It’s a pretty safe bet that this film had some awfully fine lines to tread. In adapting the memoir of Nottingham social worker Margaret Humphreys – who exposed the truth behind the forced migration of over 130,000 children from Britain to Australia – director Jim Loach and screenwriter Rona Munro no doubt had countless personal and political raw nerves to consider (bear in mind ex-PMs Kevin Rudd and Gordon Brown offered their respective official apologies in 2009 and 2010). It is such charged circumstances, then, that we must consider Oranges & Sunshine; a film that very carefully and empathetically shines a light on this tragic chapter of British and Australian history.
Emily Watson is perfectly cast as the soft but stoic Humphreys. The film opens in 1986, with the gentle social worker undertaking the torturous task of separating a young mother from her baby. It may not be the subtlest way to begin a story about mandated child deportation, but the film’s sombre and compassionate tone is swiftly set. From there Humphreys faces her own incredulity upon learning of children cast to far flung colonies from post-war Britain, until a research montage reveals the harrowing realities and sets our heroine on a mission to reunite these fractured families.
Standing in for the thousands of horror stories of loss, abuse and deprivation are Hugo Weaving and David Wenham as Jack and Len. A broken, but not quite defeated man, Jack tells of being coaxed onto the boat with promises of Australian oranges and sunshine, while Len bridles with years of seething rage and tears he no longer knows how to shed. They are two beautiful performances, which bring great honesty and depth of feeling to some of the screenplay’s more laboured moments. If there’s too much telling and not enough showing in Oranges & Sunshine, then you’re at least happy to have the likes of Watson, Weaving and Wenham handling the exposition.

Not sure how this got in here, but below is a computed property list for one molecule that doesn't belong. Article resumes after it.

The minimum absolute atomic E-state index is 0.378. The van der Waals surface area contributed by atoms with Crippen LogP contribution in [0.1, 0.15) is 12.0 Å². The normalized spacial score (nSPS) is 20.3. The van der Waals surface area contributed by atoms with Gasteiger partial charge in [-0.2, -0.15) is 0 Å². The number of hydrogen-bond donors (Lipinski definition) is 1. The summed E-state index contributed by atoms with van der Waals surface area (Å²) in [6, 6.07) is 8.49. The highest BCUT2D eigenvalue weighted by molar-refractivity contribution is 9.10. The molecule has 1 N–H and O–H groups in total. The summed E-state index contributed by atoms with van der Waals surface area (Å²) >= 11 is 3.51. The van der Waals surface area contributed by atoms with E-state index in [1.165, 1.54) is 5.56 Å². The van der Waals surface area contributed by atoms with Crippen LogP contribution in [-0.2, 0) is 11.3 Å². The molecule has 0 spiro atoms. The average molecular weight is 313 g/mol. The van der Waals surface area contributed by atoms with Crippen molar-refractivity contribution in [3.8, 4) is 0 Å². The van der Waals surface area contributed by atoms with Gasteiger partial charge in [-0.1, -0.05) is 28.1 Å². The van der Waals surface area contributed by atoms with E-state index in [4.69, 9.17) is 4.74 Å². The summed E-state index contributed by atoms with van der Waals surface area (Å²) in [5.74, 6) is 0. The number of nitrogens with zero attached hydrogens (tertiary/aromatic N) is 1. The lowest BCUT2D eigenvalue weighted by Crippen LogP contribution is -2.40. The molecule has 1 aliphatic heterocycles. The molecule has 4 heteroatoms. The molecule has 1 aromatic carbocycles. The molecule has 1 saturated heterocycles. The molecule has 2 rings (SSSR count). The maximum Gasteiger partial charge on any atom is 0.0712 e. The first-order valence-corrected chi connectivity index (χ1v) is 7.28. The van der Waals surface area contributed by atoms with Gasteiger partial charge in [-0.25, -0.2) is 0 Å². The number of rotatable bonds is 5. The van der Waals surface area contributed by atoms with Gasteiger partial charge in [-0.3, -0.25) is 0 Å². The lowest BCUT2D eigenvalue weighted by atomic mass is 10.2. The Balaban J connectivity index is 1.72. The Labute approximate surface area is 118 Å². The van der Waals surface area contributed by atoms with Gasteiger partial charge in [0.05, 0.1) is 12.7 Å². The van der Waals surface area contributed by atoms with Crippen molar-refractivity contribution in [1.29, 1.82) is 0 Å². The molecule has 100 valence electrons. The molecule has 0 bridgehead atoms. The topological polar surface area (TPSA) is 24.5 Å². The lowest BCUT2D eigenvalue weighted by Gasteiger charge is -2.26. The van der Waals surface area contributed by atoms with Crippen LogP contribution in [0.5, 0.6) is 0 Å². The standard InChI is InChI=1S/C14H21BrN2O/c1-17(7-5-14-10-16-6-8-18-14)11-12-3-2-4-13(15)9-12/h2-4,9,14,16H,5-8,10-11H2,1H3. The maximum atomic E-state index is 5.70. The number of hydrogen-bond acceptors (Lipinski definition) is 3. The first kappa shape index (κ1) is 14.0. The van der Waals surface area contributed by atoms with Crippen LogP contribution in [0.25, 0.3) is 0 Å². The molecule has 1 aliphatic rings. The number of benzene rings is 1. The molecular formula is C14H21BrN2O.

In his debut feature film, Jim Loach (son of British auteur Ken Loach) displays impressive craftsmanship and keen emotional intelligence. But one also can’t help to feel that a hard time was had in the editing suite, with patchy pacing suggesting there were just too many stories Loach and Munro wanted to squeeze in. And yet with Loach’s lengthy history in television, it begs the question why these tragic tales weren’t spun out into a high spec mini-series? This would have given everyone much more room to move and allowed the audience to invest themselves more fully with Humphreys’ achievements and the fates of more of these forgotten children.
Instead, Oranges & Sunshine is at its best a profoundly moving chronicle, while at its weakest the film seems superficial and strays dangerously close to midday movie sentimentality. And so in bringing to the screen the truth about the Lost Children of the Empire and their tireless champion Margaret Humphreys, Loach has undoubtedly created a worthy film, but not always one that’s cinematically worth watching.
- Three Stars
Australian release date: 9 June 2011
Australian DVD release date: 5 October 2011